Living within a budget is fabulous in theory. Spending less than you make means more money stashed away to accomplish goals or prepare for emergencies.
Actually living that way, though, is easier said than done. In fact, a 2013 study by the Federal Reserve Board said only 53 percent of respondents felt they could cover a $400 emergency expense without borrowing money or selling possessions.
If you're one of many who would like to put some extra cash away this year (and let's face, it — who wouldn't?), follow these steps to live within a better budget.
Write down every single penny you spend for a month — or at least for a week. Taking a good look at all of the places you spend money will help you to realize where your money actually goes, and will force you to notice all of your unnecessary spending. Small amounts of money add up to big bucks over time, and this will help you identify possible areas to cut.
Once you've identified your spending patterns, find three categories where you can make cuts and monitor those categories closely. According to Forbes, common over-spending categories include clothes, restaurants and gadgets. Figure out your week spot for spending and make an effort to save money in those areas.
If you're one of those people who consistently pays bills late, stop. Lots of late fees tacked on to multiple accounts add up quickly, and mean your bills take way more out of your budget than they should. Take advantage of automatic bill pay systems to help stop this habit in its tracks.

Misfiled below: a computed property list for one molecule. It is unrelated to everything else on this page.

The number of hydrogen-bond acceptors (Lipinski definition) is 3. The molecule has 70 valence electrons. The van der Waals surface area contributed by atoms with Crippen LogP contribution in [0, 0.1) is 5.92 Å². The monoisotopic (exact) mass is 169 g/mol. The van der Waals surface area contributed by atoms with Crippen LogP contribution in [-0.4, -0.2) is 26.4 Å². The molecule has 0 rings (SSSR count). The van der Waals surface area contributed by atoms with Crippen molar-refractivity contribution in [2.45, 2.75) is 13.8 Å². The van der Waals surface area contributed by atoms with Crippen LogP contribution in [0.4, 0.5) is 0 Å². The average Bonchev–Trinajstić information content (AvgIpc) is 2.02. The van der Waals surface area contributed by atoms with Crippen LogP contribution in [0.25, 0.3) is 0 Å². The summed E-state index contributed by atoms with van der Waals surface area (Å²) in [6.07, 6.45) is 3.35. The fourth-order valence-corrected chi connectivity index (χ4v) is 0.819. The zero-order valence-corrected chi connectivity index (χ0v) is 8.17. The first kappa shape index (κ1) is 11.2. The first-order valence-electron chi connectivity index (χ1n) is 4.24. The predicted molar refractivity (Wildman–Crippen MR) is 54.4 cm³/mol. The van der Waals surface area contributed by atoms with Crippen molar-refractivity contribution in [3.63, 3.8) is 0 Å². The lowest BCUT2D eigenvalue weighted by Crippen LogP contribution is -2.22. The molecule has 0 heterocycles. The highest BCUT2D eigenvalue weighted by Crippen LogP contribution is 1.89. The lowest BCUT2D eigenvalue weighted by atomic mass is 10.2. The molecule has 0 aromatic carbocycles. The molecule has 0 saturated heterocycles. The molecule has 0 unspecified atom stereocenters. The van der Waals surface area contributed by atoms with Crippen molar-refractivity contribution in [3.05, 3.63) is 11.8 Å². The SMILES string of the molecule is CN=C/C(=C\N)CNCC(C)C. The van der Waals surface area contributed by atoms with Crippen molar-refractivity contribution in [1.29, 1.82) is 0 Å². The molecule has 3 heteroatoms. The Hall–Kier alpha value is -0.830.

If your goal is to spend less money, don't torture yourself by waving all those things you shouldn't buy right in front of your own face. Cancel all those shiny, tempting catalogs, and stop killing time by strolling through the mall. If you don't see it, you can't buy it, right?
How many times have you walked into the grocery store for "just one thing", only to come out an hour later with a full cart? Plan all of your meals for the week, and shop just once, sticking strictly to the list to avoid over-spending on groceries.
Use a credit card with a great rewards program to add extra money to your wallet, or to splurge every now and then without busting your budget. Not all rewards cards are created equally, so take some time and look at the fine print before signing on the dotted line. Look for a card that rewards your kind of spending, and offers rewards you will actually use. If you're not sure what you should be looking for, take a look at Capital One's Rewards Barometer insights to see what other rewards card holders want most from their cards.
Instead of saving what you have left at the end of the month, put your savings first. You're less likely to spend it if you actually have to transfer money out of savings to get to it.
This post was sponsored by Capital One.
And you'll see personalized content just for you whenever you click the My Feed .
SheKnows is making some changes!